The commander of Iran's Revolutionary Guards resigned today in what was seen as a serious blow to President Abol Bani-Sadr's efforts to consolidate his authority and limit the influence of the militant Islamic clergy.

Abu Sharif, recently appointed by Bani-Sadr as commander of the elite fighting force, said he was resigning to protest factionalism and divisions in the corps. He did not explain why these divisions caused him to suddenly resign now.

Last week the Interior Ministry criticized Revolutionary Guards protecting the occupied U.S. Embassy for opening fire during street fighting between rival political groups. One person was reported killed and a number of others received gunshot wounds.

However, the abruptness of Abu Sharif's resignation apparently surprised Bani-Sadr, who waited nearly a full day before accepting it. Yesterday the black-bearded commander, who resembles Cuban President Fidel Castro, stood next to Bani-Sadr as units of the 30,000-man Revolutionary Guards paraded past the U.S. Embassy.

An Iranian newspaper reported, meanwhile, that Iran's newly elected parliament is unlikely to consider what to do about the American hostages until mid-September and that the issue eventually may be put to the Iranian people in a referendum.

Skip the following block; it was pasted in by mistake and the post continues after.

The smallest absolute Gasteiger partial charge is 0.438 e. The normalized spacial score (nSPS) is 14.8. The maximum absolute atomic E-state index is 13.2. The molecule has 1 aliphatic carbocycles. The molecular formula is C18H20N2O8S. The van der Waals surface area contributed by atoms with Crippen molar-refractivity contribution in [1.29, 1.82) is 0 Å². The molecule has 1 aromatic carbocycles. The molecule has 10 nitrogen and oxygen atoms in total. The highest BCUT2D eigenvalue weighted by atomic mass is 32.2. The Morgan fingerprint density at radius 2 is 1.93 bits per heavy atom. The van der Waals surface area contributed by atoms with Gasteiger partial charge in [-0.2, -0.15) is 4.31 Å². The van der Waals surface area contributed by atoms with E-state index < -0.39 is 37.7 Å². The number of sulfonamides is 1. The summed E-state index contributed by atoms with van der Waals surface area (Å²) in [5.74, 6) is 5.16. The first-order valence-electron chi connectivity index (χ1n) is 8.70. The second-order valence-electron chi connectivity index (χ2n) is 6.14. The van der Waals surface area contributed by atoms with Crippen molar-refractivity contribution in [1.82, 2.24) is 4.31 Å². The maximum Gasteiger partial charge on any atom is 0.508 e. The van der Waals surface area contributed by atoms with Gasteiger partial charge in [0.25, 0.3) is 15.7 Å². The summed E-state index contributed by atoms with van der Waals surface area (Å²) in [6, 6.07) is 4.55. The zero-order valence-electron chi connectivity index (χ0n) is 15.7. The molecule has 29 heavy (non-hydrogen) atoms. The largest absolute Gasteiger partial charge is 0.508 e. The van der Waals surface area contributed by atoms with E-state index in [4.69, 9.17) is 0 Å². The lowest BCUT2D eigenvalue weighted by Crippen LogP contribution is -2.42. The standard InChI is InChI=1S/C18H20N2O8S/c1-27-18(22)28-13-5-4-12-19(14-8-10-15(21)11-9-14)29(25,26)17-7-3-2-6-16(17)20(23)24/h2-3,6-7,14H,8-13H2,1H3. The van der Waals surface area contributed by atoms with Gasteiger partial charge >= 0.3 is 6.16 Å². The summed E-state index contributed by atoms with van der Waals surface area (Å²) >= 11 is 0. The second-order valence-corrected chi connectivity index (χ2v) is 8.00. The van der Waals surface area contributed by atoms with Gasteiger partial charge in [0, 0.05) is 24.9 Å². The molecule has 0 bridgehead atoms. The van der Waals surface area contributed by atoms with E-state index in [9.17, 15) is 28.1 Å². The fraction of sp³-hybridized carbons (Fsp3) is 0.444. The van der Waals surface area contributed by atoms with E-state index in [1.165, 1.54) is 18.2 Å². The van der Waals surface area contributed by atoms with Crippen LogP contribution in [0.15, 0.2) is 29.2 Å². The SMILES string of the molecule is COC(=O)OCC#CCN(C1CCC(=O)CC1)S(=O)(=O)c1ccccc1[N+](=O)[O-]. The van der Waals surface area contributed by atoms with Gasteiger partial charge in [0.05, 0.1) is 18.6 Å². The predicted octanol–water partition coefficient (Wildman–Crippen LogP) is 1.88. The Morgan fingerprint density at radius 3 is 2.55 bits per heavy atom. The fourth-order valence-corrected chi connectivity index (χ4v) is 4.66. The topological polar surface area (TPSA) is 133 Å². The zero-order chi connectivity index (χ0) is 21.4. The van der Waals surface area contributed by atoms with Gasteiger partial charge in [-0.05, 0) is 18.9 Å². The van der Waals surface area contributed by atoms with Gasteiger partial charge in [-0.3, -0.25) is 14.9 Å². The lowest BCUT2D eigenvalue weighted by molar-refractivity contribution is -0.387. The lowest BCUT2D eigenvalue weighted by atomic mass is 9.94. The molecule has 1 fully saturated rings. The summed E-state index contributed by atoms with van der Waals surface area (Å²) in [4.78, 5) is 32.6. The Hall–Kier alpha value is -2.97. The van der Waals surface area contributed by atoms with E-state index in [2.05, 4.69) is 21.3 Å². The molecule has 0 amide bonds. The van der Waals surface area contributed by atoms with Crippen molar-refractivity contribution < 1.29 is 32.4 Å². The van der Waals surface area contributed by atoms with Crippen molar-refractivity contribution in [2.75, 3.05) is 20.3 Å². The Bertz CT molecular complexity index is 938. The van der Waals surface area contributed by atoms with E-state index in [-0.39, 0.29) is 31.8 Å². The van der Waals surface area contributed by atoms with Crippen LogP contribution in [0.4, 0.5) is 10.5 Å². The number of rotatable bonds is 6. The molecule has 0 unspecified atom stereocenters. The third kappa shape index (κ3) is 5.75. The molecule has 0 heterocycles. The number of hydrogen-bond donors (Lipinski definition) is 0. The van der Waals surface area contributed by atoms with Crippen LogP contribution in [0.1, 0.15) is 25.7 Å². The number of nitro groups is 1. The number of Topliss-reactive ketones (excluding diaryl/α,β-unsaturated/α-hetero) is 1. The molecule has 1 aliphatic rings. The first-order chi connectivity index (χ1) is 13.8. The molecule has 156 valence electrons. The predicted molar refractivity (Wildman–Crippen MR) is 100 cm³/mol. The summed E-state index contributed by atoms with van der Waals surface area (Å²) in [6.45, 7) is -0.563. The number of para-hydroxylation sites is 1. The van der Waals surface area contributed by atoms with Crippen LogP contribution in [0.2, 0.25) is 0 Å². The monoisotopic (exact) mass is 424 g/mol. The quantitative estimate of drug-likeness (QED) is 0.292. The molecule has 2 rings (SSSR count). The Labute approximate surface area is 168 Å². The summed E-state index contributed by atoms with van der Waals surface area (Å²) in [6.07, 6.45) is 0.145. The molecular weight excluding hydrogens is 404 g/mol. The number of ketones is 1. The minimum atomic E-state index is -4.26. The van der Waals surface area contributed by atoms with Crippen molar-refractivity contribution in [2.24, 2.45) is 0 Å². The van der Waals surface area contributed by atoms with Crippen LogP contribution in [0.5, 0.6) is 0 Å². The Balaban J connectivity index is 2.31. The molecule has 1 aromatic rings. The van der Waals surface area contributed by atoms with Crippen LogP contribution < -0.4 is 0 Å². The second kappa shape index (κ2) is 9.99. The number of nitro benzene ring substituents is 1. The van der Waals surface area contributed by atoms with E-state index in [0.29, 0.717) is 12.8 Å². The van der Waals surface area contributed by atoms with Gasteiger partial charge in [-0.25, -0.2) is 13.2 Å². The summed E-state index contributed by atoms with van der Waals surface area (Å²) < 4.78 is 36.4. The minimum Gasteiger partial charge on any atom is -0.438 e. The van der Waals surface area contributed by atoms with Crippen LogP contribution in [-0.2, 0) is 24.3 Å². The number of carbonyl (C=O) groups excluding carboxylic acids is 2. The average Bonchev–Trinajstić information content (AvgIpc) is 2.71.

The newspaper Donyaye Iran reported that a number of legislators interviewed said the parliament will be occupied with routine business until mid-September. The paper said that if the body cannot reach a unanimous decision on the hostage issue, Iranians should vote in a national referendum on whether the hostages should be freed or tried as spies.

In his resignation statement, Abu Sharif said that "exclusivism and sectarianism" had frustrated his aim of setting up a force to aid the world's oppressed and pursue Iran's revolutionary course.

There was speculation that his move could be linked with a conflict between factions within the guards supporting either Bani-Sadr or the clergy-dominated Islamic Republican Party.

Abu Sharif was appointed commander of the guards last month after serving as their head of operations. His real name is Abbas Zamani. He adopted Abu Sharif as an Arabic code-name in the mid-1970s while serving in Lebanon with the Amal guerrilla group, made up of Lebanese Shiite Moslems.